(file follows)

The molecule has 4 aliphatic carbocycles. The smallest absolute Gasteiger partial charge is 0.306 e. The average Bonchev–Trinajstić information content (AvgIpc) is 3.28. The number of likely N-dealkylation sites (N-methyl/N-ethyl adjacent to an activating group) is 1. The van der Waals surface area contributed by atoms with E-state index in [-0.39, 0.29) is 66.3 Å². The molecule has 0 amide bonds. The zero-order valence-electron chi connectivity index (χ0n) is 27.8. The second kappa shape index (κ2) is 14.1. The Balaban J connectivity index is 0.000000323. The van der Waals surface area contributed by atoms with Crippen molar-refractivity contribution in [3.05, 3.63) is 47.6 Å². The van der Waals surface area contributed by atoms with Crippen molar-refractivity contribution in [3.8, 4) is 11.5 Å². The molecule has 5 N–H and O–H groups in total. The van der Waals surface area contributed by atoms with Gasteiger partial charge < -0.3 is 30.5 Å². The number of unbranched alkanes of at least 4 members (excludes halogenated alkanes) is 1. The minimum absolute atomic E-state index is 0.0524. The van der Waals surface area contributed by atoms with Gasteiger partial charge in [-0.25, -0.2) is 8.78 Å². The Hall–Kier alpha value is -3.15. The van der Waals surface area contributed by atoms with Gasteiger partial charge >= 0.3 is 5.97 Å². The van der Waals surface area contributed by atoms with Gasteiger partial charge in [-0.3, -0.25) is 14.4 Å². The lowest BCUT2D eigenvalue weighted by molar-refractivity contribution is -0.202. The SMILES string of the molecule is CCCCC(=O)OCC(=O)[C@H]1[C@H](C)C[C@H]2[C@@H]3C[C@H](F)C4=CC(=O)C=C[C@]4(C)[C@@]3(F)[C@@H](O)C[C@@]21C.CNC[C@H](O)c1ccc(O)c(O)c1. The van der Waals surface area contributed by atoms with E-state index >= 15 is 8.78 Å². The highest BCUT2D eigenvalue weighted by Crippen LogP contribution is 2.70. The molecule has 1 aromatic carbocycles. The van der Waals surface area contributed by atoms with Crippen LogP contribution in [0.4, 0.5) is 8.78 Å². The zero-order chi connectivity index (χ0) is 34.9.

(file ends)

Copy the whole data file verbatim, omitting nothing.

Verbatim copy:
The molecule has 4 aliphatic carbocycles. The smallest absolute Gasteiger partial charge is 0.306 e. The average Bonchev–Trinajstić information content (AvgIpc) is 3.28. The number of likely N-dealkylation sites (N-methyl/N-ethyl adjacent to an activating group) is 1. The van der Waals surface area contributed by atoms with E-state index in [-0.39, 0.29) is 66.3 Å². The molecule has 0 amide bonds. The zero-order valence-electron chi connectivity index (χ0n) is 27.8. The second kappa shape index (κ2) is 14.1. The Balaban J connectivity index is 0.000000323. The van der Waals surface area contributed by atoms with Crippen molar-refractivity contribution in [3.05, 3.63) is 47.6 Å². The van der Waals surface area contributed by atoms with Crippen molar-refractivity contribution in [3.8, 4) is 11.5 Å². The molecule has 5 N–H and O–H groups in total. The van der Waals surface area contributed by atoms with Gasteiger partial charge < -0.3 is 30.5 Å². The number of unbranched alkanes of at least 4 members (excludes halogenated alkanes) is 1. The minimum absolute atomic E-state index is 0.0524. The van der Waals surface area contributed by atoms with Gasteiger partial charge in [-0.25, -0.2) is 8.78 Å². The Hall–Kier alpha value is -3.15. The van der Waals surface area contributed by atoms with Gasteiger partial charge >= 0.3 is 5.97 Å². The van der Waals surface area contributed by atoms with Gasteiger partial charge in [-0.3, -0.25) is 14.4 Å². The lowest BCUT2D eigenvalue weighted by molar-refractivity contribution is -0.202. The SMILES string of the molecule is CCCCC(=O)OCC(=O)[C@H]1[C@H](C)C[C@H]2[C@@H]3C[C@H](F)C4=CC(=O)C=C[C@]4(C)[C@@]3(F)[C@@H](O)C[C@@]21C.CNC[C@H](O)c1ccc(O)c(O)c1. The van der Waals surface area contributed by atoms with E-state index >= 15 is 8.78 Å². The highest BCUT2D eigenvalue weighted by Crippen LogP contribution is 2.70. The molecule has 1 aromatic carbocycles. The van der Waals surface area contributed by atoms with Crippen LogP contribution in [0.4, 0.5) is 8.78 Å². The zero-order chi connectivity index (χ0) is 34.9.